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# Does traction circle apply to dirt track tires

One thing I haven’t touched on in some of my tire articles is the old tire circle theory. It is in every major race car handling book I have on my shelves; I have no idea where it first originated. In a very quick, one sentence analysis, it says this: To operate a tire at the very limit of its traction ability, there will be a tradeoff between the amount of acceleration and the steering angle or the amount of braking and the steering angle. To use 100% of a tires traction for acceleration you won’t be able to turn the wheels, or you will break traction.

## Traction circle

I think the point of the traction circle is to illustrate that there will always be the trade off in traction between side load and either acceleration or braking traction. It all boils down to tire stretch. To get the highest amount of either acceleration or braking traction the tire will stretch have to stretch only in the fore or aft direction. To get the maximum amount of side bite, the tire must only stretch in the lateral direction. In the real race world we hardly ever only load the tire in only one direction. You can experience an example of this when braking on turn entry. If the wheel is turned gradually at only a couple of degrees, brakes can be applied without spinning the car out. If the wheels are turned to far the car looses side bite and gets loose. It is because the tire is trying to be stretched in two different directions, too much. If you take your foot off the brake the tire will only be stretched in one direction, and side bite will come back. Or in the same situation, if you were to hold the brake at the same amount and straighten out the steering wheel, you will hit a point where the side bite comes back into the tire.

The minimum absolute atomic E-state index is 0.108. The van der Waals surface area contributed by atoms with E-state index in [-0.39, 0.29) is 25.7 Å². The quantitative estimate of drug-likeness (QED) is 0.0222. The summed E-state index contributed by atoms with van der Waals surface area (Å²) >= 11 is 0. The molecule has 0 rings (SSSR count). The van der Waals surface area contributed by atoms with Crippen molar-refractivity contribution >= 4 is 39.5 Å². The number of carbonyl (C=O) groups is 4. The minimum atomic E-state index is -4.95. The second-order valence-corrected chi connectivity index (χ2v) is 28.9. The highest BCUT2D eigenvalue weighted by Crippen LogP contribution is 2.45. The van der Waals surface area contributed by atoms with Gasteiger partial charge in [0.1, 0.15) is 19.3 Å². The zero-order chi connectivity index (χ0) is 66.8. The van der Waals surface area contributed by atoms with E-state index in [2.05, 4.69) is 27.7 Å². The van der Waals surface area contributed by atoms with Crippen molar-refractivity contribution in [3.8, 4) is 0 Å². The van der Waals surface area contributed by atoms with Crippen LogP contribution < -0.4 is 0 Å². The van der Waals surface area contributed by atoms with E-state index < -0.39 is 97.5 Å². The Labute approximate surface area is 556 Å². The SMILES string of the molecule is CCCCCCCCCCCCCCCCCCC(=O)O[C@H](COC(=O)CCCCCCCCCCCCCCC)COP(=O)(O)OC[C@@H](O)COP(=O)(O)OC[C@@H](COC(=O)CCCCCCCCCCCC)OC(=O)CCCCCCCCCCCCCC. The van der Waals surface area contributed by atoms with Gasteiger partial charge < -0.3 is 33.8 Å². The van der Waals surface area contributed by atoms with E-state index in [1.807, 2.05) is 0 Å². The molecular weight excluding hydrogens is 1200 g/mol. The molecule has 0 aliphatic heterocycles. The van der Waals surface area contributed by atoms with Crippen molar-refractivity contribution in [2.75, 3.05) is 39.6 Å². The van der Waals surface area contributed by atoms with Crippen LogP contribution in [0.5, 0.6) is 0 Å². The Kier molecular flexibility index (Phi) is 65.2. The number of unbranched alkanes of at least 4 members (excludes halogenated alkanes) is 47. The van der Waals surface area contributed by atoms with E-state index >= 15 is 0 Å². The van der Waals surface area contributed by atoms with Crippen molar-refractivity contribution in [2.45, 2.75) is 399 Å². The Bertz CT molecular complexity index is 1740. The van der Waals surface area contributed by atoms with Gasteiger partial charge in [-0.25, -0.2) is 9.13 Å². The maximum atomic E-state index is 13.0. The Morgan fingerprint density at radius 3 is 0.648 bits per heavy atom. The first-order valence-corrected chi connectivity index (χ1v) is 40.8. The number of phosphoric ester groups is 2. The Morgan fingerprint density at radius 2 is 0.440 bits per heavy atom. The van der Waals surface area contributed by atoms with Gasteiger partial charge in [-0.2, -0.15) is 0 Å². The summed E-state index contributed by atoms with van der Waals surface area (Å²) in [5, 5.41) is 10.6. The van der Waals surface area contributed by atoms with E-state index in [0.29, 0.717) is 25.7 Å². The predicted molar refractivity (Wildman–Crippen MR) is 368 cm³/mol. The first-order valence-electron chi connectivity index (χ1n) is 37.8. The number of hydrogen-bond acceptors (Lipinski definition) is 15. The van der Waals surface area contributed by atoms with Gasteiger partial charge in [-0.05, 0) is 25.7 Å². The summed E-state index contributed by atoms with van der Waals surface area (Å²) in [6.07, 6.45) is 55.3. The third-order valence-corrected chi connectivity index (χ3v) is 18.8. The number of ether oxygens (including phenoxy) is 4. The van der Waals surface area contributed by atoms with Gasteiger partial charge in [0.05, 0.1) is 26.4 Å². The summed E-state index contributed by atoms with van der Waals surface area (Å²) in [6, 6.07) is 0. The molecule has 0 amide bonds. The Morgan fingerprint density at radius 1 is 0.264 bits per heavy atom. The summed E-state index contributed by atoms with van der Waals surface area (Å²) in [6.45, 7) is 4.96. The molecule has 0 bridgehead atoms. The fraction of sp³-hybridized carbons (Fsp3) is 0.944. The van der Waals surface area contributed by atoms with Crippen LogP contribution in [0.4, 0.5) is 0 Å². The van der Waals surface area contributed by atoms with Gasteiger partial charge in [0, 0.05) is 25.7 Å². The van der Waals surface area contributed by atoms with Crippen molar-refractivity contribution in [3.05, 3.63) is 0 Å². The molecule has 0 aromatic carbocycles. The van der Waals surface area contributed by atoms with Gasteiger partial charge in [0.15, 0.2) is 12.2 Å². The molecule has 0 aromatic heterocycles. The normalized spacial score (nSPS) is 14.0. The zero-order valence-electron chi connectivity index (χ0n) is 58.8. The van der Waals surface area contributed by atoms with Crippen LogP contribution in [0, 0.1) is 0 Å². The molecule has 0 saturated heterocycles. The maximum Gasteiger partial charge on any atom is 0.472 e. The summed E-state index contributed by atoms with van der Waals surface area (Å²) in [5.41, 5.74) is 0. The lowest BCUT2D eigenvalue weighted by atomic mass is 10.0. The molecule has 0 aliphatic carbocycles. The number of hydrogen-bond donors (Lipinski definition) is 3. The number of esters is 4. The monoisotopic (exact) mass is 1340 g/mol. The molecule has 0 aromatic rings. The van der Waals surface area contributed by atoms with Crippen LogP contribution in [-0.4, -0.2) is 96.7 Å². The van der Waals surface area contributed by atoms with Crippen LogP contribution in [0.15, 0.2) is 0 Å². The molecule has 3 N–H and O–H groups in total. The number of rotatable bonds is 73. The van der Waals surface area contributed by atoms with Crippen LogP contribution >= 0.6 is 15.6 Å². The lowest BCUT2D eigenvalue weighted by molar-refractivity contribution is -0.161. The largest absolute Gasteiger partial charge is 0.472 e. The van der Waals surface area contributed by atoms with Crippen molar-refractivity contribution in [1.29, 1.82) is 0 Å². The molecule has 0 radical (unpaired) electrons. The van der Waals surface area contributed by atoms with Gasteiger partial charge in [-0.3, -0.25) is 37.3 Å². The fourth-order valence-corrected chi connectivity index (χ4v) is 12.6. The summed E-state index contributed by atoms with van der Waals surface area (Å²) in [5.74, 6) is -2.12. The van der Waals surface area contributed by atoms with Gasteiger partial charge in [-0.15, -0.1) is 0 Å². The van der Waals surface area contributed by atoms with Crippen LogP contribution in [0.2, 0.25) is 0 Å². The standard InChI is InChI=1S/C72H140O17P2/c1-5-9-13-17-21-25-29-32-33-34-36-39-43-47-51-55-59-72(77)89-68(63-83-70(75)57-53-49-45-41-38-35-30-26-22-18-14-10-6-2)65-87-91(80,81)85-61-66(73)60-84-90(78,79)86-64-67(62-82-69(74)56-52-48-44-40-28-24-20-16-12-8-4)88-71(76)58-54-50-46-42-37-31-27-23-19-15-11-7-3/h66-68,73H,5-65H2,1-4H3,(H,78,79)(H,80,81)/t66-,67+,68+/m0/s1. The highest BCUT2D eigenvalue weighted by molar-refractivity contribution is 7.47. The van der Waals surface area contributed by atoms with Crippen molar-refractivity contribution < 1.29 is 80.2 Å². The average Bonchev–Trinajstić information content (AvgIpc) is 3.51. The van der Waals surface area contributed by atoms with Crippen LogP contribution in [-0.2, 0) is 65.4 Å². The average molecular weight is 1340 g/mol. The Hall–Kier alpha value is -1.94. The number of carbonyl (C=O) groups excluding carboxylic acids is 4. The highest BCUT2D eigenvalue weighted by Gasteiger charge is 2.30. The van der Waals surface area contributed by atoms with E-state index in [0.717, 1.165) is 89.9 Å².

The same hold true on corner exit. If you are throttling up as the wheels are still turned, you will hit a sweet spot right at the edge of spinningÂ the car out. As you start to unwrap the steering wheel to go down the straight, more throttle can be applied because there is more traction available at the tire. The measure of a skilled driver is to walk that line and keep the tire at its maximum amount of traction all the time.

## Slip angle & slip ratio

The fact of the matter is that a driver that can utilize the maximum amount of traction in each tire more than the rest will usually be the driver everyone is chasing. I heard of one analogy I really liked that described this best. Think of a tire like one of those pink erasers we used to use as kids in school. If you hold it in your fingers and push it straight down on to a table, you will be able to bend the eraser only so far until it reaches it’s limit of flexibility then it will lose traction and start to slide on the table. A tire is the same way. It can only stretch so far until it reaches its limit and looses traction. The measure of a driver is to keep the car walking that line of the tires traction limit.

Til next time,

Kevin